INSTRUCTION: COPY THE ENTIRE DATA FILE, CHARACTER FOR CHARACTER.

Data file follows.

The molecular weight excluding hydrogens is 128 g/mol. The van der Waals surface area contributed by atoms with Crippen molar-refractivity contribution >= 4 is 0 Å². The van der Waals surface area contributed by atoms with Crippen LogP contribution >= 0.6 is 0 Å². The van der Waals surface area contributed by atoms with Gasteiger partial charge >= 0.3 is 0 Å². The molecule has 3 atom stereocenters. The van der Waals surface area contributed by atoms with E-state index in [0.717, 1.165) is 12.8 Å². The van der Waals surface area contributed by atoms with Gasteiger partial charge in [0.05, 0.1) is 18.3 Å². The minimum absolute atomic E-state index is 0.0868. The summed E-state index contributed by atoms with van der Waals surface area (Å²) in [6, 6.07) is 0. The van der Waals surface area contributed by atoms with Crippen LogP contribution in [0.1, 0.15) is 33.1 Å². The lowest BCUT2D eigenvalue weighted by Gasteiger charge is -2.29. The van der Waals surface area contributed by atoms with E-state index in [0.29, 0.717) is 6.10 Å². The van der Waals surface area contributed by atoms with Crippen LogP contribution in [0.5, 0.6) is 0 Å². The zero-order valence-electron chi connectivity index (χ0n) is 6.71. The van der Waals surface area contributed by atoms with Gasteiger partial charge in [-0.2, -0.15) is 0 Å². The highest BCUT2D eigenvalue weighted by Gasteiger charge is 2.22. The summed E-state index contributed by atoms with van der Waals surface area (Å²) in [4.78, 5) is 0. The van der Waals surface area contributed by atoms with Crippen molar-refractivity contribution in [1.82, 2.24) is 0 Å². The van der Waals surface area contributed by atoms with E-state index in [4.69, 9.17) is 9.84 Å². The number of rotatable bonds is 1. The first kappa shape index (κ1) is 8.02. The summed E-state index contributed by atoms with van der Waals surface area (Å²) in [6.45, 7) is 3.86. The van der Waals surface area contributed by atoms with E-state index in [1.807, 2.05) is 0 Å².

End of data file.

The molecular weight excluding hydrogens is 128 g/mol. The van der Waals surface area contributed by atoms with Crippen molar-refractivity contribution >= 4 is 0 Å². The van der Waals surface area contributed by atoms with Crippen LogP contribution >= 0.6 is 0 Å². The van der Waals surface area contributed by atoms with Gasteiger partial charge >= 0.3 is 0 Å². The molecule has 3 atom stereocenters. The van der Waals surface area contributed by atoms with E-state index in [0.717, 1.165) is 12.8 Å². The van der Waals surface area contributed by atoms with Gasteiger partial charge in [0.05, 0.1) is 18.3 Å². The minimum absolute atomic E-state index is 0.0868. The summed E-state index contributed by atoms with van der Waals surface area (Å²) in [6, 6.07) is 0. The van der Waals surface area contributed by atoms with Crippen LogP contribution in [0.1, 0.15) is 33.1 Å². The lowest BCUT2D eigenvalue weighted by Gasteiger charge is -2.29. The van der Waals surface area contributed by atoms with E-state index in [0.29, 0.717) is 6.10 Å². The van der Waals surface area contributed by atoms with Crippen LogP contribution in [0.5, 0.6) is 0 Å². The zero-order valence-electron chi connectivity index (χ0n) is 6.71. The van der Waals surface area contributed by atoms with Gasteiger partial charge in [-0.2, -0.15) is 0 Å². The highest BCUT2D eigenvalue weighted by Gasteiger charge is 2.22. The summed E-state index contributed by atoms with van der Waals surface area (Å²) in [4.78, 5) is 0. The van der Waals surface area contributed by atoms with Crippen molar-refractivity contribution in [1.82, 2.24) is 0 Å². The van der Waals surface area contributed by atoms with E-state index in [4.69, 9.17) is 9.84 Å². The number of rotatable bonds is 1. The first kappa shape index (κ1) is 8.02. The summed E-state index contributed by atoms with van der Waals surface area (Å²) in [6.45, 7) is 3.86. The van der Waals surface area contributed by atoms with E-state index in [1.807, 2.05) is 0 Å².